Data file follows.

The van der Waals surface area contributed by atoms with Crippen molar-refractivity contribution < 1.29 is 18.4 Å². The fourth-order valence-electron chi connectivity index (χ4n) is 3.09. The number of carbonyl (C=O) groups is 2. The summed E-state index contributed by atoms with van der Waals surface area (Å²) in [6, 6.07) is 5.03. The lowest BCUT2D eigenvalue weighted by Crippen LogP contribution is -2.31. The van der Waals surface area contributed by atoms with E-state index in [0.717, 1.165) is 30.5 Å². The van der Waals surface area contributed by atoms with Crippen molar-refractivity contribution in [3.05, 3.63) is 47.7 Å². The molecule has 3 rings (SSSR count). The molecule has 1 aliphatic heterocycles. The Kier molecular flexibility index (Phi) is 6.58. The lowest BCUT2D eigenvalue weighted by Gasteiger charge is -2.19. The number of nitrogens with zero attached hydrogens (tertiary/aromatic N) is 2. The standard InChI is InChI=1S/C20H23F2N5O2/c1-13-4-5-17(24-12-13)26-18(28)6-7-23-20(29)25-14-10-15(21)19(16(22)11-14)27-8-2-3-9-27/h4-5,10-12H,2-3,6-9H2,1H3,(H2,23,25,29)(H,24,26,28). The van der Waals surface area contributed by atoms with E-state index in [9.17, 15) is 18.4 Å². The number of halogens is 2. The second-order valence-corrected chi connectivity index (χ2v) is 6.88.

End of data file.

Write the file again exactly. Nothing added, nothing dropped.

The van der Waals surface area contributed by atoms with Crippen molar-refractivity contribution < 1.29 is 18.4 Å². The fourth-order valence-electron chi connectivity index (χ4n) is 3.09. The number of carbonyl (C=O) groups is 2. The summed E-state index contributed by atoms with van der Waals surface area (Å²) in [6, 6.07) is 5.03. The lowest BCUT2D eigenvalue weighted by Crippen LogP contribution is -2.31. The van der Waals surface area contributed by atoms with E-state index in [0.717, 1.165) is 30.5 Å². The van der Waals surface area contributed by atoms with Crippen molar-refractivity contribution in [3.05, 3.63) is 47.7 Å². The molecule has 3 rings (SSSR count). The molecule has 1 aliphatic heterocycles. The Kier molecular flexibility index (Phi) is 6.58. The lowest BCUT2D eigenvalue weighted by Gasteiger charge is -2.19. The number of nitrogens with zero attached hydrogens (tertiary/aromatic N) is 2. The standard InChI is InChI=1S/C20H23F2N5O2/c1-13-4-5-17(24-12-13)26-18(28)6-7-23-20(29)25-14-10-15(21)19(16(22)11-14)27-8-2-3-9-27/h4-5,10-12H,2-3,6-9H2,1H3,(H2,23,25,29)(H,24,26,28). The van der Waals surface area contributed by atoms with E-state index in [9.17, 15) is 18.4 Å². The number of halogens is 2. The second-order valence-corrected chi connectivity index (χ2v) is 6.88.